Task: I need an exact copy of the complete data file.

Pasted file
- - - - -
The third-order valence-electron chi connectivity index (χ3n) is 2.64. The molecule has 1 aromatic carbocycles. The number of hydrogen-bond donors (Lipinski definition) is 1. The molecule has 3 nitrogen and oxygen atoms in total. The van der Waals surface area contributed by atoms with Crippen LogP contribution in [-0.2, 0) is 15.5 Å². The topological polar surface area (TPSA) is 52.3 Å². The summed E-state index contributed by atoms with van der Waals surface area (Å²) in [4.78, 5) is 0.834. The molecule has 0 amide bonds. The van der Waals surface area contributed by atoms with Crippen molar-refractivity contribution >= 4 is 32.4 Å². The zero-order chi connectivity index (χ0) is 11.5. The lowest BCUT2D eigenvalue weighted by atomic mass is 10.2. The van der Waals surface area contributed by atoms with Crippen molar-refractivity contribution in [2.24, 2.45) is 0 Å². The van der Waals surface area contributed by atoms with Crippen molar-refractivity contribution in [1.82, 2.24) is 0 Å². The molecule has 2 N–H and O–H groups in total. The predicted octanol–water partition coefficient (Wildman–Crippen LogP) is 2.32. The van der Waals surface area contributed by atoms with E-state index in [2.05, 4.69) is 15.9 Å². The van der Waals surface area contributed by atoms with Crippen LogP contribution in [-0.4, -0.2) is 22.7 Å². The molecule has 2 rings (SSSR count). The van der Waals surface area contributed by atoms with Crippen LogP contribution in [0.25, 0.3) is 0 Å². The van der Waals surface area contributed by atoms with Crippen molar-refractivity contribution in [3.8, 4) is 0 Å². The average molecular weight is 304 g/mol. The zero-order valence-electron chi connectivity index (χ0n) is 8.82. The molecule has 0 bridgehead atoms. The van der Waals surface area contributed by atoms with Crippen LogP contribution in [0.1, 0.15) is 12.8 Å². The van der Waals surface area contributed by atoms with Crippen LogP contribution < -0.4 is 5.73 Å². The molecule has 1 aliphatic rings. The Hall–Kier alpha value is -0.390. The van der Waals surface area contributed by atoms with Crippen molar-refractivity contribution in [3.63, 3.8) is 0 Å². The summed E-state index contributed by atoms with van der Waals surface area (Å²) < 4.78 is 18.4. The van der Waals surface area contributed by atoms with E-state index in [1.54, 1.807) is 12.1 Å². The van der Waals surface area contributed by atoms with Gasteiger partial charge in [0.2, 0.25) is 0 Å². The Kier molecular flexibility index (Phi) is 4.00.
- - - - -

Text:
The third-order valence-electron chi connectivity index (χ3n) is 2.64. The molecule has 1 aromatic carbocycles. The number of hydrogen-bond donors (Lipinski definition) is 1. The molecule has 3 nitrogen and oxygen atoms in total. The van der Waals surface area contributed by atoms with Crippen LogP contribution in [-0.2, 0) is 15.5 Å². The topological polar surface area (TPSA) is 52.3 Å². The summed E-state index contributed by atoms with van der Waals surface area (Å²) in [4.78, 5) is 0.834. The molecule has 0 amide bonds. The van der Waals surface area contributed by atoms with Crippen molar-refractivity contribution >= 4 is 32.4 Å². The zero-order chi connectivity index (χ0) is 11.5. The lowest BCUT2D eigenvalue weighted by atomic mass is 10.2. The van der Waals surface area contributed by atoms with Crippen molar-refractivity contribution in [2.24, 2.45) is 0 Å². The van der Waals surface area contributed by atoms with Crippen molar-refractivity contribution in [1.82, 2.24) is 0 Å². The molecule has 2 N–H and O–H groups in total. The predicted octanol–water partition coefficient (Wildman–Crippen LogP) is 2.32. The van der Waals surface area contributed by atoms with E-state index in [2.05, 4.69) is 15.9 Å². The van der Waals surface area contributed by atoms with Crippen LogP contribution in [-0.4, -0.2) is 22.7 Å². The molecule has 2 rings (SSSR count). The van der Waals surface area contributed by atoms with Crippen LogP contribution in [0.25, 0.3) is 0 Å². The van der Waals surface area contributed by atoms with Crippen molar-refractivity contribution in [3.8, 4) is 0 Å². The average molecular weight is 304 g/mol. The zero-order valence-electron chi connectivity index (χ0n) is 8.82. The molecule has 0 bridgehead atoms. The van der Waals surface area contributed by atoms with Crippen LogP contribution in [0.1, 0.15) is 12.8 Å². The van der Waals surface area contributed by atoms with Crippen LogP contribution < -0.4 is 5.73 Å². The molecule has 1 aliphatic rings. The Hall–Kier alpha value is -0.390. The van der Waals surface area contributed by atoms with Crippen molar-refractivity contribution in [3.63, 3.8) is 0 Å². The summed E-state index contributed by atoms with van der Waals surface area (Å²) < 4.78 is 18.4. The van der Waals surface area contributed by atoms with E-state index in [1.54, 1.807) is 12.1 Å². The van der Waals surface area contributed by atoms with Gasteiger partial charge in [0.2, 0.25) is 0 Å². The Kier molecular flexibility index (Phi) is 4.00.